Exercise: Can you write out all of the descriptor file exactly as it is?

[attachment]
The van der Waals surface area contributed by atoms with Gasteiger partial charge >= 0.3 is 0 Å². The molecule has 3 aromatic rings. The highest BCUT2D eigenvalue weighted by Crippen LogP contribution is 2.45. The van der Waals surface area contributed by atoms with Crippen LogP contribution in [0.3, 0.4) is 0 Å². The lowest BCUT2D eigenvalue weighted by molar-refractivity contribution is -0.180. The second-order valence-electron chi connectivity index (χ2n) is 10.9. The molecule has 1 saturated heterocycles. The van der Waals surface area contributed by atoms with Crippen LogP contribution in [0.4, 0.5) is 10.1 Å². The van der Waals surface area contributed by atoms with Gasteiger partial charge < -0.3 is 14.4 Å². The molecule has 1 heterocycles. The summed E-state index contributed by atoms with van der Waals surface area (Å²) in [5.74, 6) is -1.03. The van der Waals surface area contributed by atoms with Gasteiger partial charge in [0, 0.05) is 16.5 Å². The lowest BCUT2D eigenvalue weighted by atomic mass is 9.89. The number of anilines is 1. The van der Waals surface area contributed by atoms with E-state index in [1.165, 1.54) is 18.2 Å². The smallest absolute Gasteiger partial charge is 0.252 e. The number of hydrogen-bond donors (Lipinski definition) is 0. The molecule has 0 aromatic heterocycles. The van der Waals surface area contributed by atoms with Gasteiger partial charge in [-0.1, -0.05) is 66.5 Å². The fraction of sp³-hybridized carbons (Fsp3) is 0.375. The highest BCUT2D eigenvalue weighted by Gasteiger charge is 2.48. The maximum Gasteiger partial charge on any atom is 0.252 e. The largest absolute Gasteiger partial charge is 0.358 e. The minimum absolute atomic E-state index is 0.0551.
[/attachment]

The van der Waals surface area contributed by atoms with Gasteiger partial charge >= 0.3 is 0 Å². The molecule has 3 aromatic rings. The highest BCUT2D eigenvalue weighted by Crippen LogP contribution is 2.45. The van der Waals surface area contributed by atoms with Crippen LogP contribution in [0.3, 0.4) is 0 Å². The lowest BCUT2D eigenvalue weighted by molar-refractivity contribution is -0.180. The second-order valence-electron chi connectivity index (χ2n) is 10.9. The molecule has 1 saturated heterocycles. The van der Waals surface area contributed by atoms with Crippen LogP contribution in [0.4, 0.5) is 10.1 Å². The van der Waals surface area contributed by atoms with Gasteiger partial charge < -0.3 is 14.4 Å². The molecule has 1 heterocycles. The summed E-state index contributed by atoms with van der Waals surface area (Å²) in [5.74, 6) is -1.03. The van der Waals surface area contributed by atoms with Gasteiger partial charge in [0, 0.05) is 16.5 Å². The lowest BCUT2D eigenvalue weighted by atomic mass is 9.89. The number of anilines is 1. The van der Waals surface area contributed by atoms with E-state index in [1.165, 1.54) is 18.2 Å². The smallest absolute Gasteiger partial charge is 0.252 e. The number of hydrogen-bond donors (Lipinski definition) is 0. The molecule has 0 aromatic heterocycles. The van der Waals surface area contributed by atoms with Gasteiger partial charge in [-0.1, -0.05) is 66.5 Å². The fraction of sp³-hybridized carbons (Fsp3) is 0.375. The highest BCUT2D eigenvalue weighted by Gasteiger charge is 2.48. The maximum Gasteiger partial charge on any atom is 0.252 e. The largest absolute Gasteiger partial charge is 0.358 e. The minimum absolute atomic E-state index is 0.0551.